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Predicting lattice reduction
 In Proceedings of the theory and applications of cryptographic techniques 27th annual international conference on Advances in cryptology, EUROCRYPT’08
, 2008
"... Abstract. Despite their popularity, lattice reduction algorithms remain mysterious cryptanalytical tools. Though it has been widely reported that they behave better than their proved worstcase theoretical bounds, no precise assessment has ever been given. Such an assessment would be very helpful to ..."
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Abstract. Despite their popularity, lattice reduction algorithms remain mysterious cryptanalytical tools. Though it has been widely reported that they behave better than their proved worstcase theoretical bounds, no precise assessment has ever been given. Such an assessment would be very helpful to predict the behaviour of latticebased attacks, as well as to select keysizes for latticebased cryptosystems. The goal of this paper is to provide such an assessment, based on extensive experiments performed with the NTL library. The experiments suggest several conjectures on the worst case and the actual behaviour of lattice reduction algorithms. We believe the assessment might also help to design new reduction algorithms overcoming the limitations of current algorithms.
The two faces of lattices in cryptology
 Cryptography and lattices conference  CaLC 2001
, 2001
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GENERATING SHORTER BASES FOR HARD RANDOM LATTICES
, 2009
"... We revisit the problem of generating a “hard” random lattice together with a basis of relatively short vectors. This problem has gained in importance lately due to new cryptographic schemes that use such a procedure for generating public/secret key pairs. In these applications, a shorter basis dire ..."
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Cited by 69 (7 self)
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We revisit the problem of generating a “hard” random lattice together with a basis of relatively short vectors. This problem has gained in importance lately due to new cryptographic schemes that use such a procedure for generating public/secret key pairs. In these applications, a shorter basis directly corresponds to milder underlying complexity assumptions and smaller key sizes. The contributions of this work are twofold. First, using the Hermite normal form as an organizing principle, we simplify and generalize an approach due to Ajtai (ICALP 1999). Second, we improve the construction and its analysis in several ways, most notably by tightening the length of the output basis essentially to the optimum value.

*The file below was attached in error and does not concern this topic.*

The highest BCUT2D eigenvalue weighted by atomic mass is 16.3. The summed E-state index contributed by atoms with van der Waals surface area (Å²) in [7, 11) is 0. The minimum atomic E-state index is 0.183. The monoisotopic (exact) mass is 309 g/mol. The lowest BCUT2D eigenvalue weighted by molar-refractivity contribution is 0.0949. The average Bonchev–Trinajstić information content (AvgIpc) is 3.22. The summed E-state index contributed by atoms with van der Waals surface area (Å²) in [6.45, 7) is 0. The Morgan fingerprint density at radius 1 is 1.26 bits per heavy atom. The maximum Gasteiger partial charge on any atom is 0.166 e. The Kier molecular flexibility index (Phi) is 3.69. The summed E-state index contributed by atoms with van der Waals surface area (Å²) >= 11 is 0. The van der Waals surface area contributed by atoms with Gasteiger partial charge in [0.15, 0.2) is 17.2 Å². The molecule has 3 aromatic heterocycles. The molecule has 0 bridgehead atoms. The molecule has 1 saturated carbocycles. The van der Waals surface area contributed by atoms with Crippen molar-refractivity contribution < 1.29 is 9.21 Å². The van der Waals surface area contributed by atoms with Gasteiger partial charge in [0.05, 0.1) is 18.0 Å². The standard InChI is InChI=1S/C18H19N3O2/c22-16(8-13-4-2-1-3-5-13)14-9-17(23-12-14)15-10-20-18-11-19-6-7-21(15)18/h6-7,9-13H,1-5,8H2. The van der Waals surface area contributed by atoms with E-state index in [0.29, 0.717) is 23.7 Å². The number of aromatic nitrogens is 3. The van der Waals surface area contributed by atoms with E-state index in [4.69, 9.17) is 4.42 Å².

FloatingPoint LLL Revisited
, 2005
"... The LenstraLenstraLovász lattice basis reduction algorithm (LLL or L³) is a very popular tool in publickey cryptanalysis and in many other fields. Given an integer ddimensional lattice basis with vectors of norm less than B in an ndimensional space, L³ outputs a socalled L³reduced basis in po ..."
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Cited by 53 (7 self)
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The LenstraLenstraLovász lattice basis reduction algorithm (LLL or L³) is a very popular tool in publickey cryptanalysis and in many other fields. Given an integer ddimensional lattice basis with vectors of norm less than B in an ndimensional space, L³ outputs a socalled L³reduced basis in polynomial time O(d 5 n log³ B), using arithmetic operations on integers of bitlength O(d log B). This worstcase complexity is problematic for lattices arising in cryptanalysis where d or/and log B are often large. As a result, the original L³ is almost never used in practice. Instead, one applies floatingpoint variants of L³, where the longinteger arithmetic required by GramSchmidt orthogonalisation (central in L³) is replaced by floatingpoint arithmetic. Unfortunately, this is known to be unstable in the worstcase: the usual floatingpoint L³ is not even guaranteed to terminate, and the output basis may not be L³reduced at all. In this article, we introduce the L² algorithm, a new and natural floatingpoint variant of L³ which provably outputs L 3reduced bases in polynomial time O(d 4 n(d + log B) log B). This is the first L³ algorithm whose running time (without fast integer arithmetic) provably grows only quadratically with respect to log B, like the wellknown Euclidean and Gaussian algorithms, which it generalizes.